The front door of a white house on First Street opens from a green yard in a quiet neighborhood into a small space charged with a large mission: To provide residential treatment for substance abuse, at no cost, to Galveston and Brazoria County women without financial resources.
Soon after they walk through that front door, the women of ADA (Alcohol and Drug Abuse) House complete individualized treatment plans that move them toward recovery. They engage in 30 hours of group sessions a week, along with individual counseling, occupational therapy, and daily 12-Step meetings. After treatment, seventy-five percent of the graduates of ADA House report that their lives are good or better. Many return to share words of encouragement and stories of success.
Wives, mothers, sisters, and daughters, some are challenged by co-existing mental illnesses, HIV positive status, or Hepatitis C. Most have experienced domestic violence. Over the past 20 years, more than 2000 women have received treatment through ADA.
Two counselors recently spoke to me during a rare quiet moment. I asked what they would want people to know about ADA House. Both said that, foremost, ADA is “a caring place for women.” Although each counselor is familiar with other treatment facilities, both see “extraordinary work” happening at ADA. There, the belief is that “no one is without hope.”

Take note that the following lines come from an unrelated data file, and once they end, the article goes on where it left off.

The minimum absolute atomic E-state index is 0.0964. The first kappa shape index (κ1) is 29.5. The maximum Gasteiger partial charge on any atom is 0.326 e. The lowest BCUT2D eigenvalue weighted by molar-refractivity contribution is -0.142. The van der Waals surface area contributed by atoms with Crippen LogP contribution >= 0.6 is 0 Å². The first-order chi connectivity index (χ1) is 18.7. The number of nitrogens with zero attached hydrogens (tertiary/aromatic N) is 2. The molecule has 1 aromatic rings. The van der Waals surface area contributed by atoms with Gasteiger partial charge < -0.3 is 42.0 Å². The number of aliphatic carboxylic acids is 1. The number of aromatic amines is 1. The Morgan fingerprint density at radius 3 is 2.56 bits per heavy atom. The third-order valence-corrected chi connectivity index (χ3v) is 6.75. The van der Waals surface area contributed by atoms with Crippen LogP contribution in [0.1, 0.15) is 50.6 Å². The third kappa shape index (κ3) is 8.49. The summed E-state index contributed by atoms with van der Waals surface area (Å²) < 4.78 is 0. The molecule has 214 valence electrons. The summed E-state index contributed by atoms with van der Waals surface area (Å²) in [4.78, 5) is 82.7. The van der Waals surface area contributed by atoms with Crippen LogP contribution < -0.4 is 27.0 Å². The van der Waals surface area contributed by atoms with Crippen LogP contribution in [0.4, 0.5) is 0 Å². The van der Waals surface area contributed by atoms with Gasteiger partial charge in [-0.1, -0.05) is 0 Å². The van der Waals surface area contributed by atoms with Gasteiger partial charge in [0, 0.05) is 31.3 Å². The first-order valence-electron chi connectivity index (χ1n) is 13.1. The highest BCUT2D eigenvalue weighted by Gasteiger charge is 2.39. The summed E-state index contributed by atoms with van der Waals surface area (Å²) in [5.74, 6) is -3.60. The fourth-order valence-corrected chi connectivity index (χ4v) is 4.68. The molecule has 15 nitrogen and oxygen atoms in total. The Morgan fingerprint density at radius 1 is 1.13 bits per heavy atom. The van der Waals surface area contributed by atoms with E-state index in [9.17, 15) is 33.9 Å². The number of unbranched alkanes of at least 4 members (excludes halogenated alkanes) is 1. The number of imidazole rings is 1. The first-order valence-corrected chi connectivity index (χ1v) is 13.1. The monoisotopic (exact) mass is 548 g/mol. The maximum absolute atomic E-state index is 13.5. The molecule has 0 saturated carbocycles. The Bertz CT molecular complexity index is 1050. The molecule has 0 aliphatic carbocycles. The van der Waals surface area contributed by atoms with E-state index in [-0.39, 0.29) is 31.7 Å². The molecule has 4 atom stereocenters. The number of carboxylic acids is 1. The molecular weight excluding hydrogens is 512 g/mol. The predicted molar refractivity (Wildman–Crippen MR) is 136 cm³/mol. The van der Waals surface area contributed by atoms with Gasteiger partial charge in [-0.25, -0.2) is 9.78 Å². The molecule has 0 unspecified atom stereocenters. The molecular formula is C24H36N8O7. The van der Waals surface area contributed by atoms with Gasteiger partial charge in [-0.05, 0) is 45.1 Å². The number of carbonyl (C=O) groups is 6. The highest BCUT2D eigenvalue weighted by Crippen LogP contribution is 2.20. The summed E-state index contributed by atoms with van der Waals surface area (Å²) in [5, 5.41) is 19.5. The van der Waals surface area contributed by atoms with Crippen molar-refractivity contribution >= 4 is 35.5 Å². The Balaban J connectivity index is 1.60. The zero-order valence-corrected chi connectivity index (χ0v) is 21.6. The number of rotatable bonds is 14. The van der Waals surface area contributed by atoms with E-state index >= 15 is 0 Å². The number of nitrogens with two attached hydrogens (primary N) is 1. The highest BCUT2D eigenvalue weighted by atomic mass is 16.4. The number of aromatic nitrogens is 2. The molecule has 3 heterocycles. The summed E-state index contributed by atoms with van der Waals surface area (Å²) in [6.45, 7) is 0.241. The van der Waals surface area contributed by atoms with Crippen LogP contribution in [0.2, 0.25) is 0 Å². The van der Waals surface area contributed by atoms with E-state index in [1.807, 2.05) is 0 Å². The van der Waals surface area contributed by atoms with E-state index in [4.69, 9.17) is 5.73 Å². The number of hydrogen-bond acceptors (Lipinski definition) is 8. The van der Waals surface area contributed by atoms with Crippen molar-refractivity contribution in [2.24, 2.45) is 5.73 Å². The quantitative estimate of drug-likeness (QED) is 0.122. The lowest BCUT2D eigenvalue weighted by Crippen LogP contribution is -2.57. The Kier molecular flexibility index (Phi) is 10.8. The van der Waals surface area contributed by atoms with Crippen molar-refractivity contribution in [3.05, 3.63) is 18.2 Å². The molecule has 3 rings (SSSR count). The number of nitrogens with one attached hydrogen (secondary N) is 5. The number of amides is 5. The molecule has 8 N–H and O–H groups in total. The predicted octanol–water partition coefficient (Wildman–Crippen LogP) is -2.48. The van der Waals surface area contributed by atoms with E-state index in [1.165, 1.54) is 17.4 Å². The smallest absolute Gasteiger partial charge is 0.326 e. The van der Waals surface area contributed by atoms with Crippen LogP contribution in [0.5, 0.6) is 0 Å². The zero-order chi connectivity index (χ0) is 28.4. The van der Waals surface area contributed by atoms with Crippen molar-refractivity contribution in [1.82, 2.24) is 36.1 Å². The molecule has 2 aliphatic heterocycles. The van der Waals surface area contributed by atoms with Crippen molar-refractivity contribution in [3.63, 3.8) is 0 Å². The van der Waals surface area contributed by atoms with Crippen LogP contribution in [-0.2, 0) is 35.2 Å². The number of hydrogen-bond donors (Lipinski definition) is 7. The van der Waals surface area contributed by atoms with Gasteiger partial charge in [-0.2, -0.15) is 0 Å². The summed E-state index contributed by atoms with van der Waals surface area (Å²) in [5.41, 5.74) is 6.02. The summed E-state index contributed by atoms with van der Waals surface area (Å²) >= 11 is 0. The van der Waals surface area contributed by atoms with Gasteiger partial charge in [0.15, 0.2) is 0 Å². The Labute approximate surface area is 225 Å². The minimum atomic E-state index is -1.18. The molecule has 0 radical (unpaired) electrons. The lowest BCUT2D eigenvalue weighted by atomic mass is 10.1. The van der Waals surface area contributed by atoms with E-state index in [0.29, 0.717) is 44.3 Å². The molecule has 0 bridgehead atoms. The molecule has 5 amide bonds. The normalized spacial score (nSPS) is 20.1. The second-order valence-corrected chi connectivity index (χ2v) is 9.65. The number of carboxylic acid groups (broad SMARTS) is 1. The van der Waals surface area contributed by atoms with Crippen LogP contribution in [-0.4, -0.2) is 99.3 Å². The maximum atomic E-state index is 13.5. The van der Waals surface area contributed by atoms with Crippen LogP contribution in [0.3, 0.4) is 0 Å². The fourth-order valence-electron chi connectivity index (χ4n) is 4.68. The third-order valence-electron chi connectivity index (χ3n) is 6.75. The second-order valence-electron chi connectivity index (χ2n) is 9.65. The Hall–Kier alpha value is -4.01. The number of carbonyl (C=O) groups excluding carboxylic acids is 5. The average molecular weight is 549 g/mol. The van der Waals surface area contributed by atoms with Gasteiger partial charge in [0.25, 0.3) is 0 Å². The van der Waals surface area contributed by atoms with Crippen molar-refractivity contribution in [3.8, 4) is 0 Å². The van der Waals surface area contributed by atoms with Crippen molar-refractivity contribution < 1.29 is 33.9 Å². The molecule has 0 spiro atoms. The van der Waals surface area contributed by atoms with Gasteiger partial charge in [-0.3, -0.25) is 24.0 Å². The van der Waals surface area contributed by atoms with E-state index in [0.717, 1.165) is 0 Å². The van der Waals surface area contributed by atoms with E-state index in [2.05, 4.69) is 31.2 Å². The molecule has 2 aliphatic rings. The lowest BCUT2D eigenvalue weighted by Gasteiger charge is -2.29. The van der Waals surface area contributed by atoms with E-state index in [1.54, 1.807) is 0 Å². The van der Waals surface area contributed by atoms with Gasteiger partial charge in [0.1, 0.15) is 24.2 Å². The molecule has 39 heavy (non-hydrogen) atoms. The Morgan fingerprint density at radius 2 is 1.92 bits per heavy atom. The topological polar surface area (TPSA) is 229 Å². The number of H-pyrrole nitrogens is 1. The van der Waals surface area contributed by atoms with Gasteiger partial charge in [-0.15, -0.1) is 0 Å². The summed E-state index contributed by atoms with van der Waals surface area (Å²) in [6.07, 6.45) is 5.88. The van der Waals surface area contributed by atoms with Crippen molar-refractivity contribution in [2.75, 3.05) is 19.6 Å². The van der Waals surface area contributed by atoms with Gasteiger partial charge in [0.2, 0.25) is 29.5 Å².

Clients are not turned away from ADA. Even women with advanced cirrhosis of the liver have benefited from the program. “We are small enough,” the counselors said, “to offer hope to each woman.” While some women may stay as long as 3 months, the typical length of stay will be 30-45 days. They work hard at their recovery, seven days a week. They receive support in all aspects of their lives, from reestablishing family ties, to restoring healthy living patterns, to making connections with community support networks, to learning new life skills, to landing good jobs and making meaningful lives.
The counselors spoke animatedly of the changes that occur in women’s lives. They noted the huge effect on a much larger community that even one woman’s success can have. They shared stories of women who “mended relationships” and reunited with parents and children, of ADA women who now hold responsible positions in the community, of women, successful in their recovery, filling vital roles. Because many of these stories are private, the public may not fully appreciate ADA’s reach. The counselors’ own stories of recovery are powerful.
If ADA is a house of hope for the women who receive treatment there, it is largely because the counselors who staff ADA have a fierce belief that there is every reason to hope. They believe in the capacity of women in recovery, and they believe in a higher power that helps them. Each day, that faith presses them to care about their clients deeply and serve them effectively. Let’s be good neighbors to the women of ADA House and reward that faith financially!Suzanne M. Peloquin Professor Emeritus and occupational therapist School of Allied Health Sciences, UTMB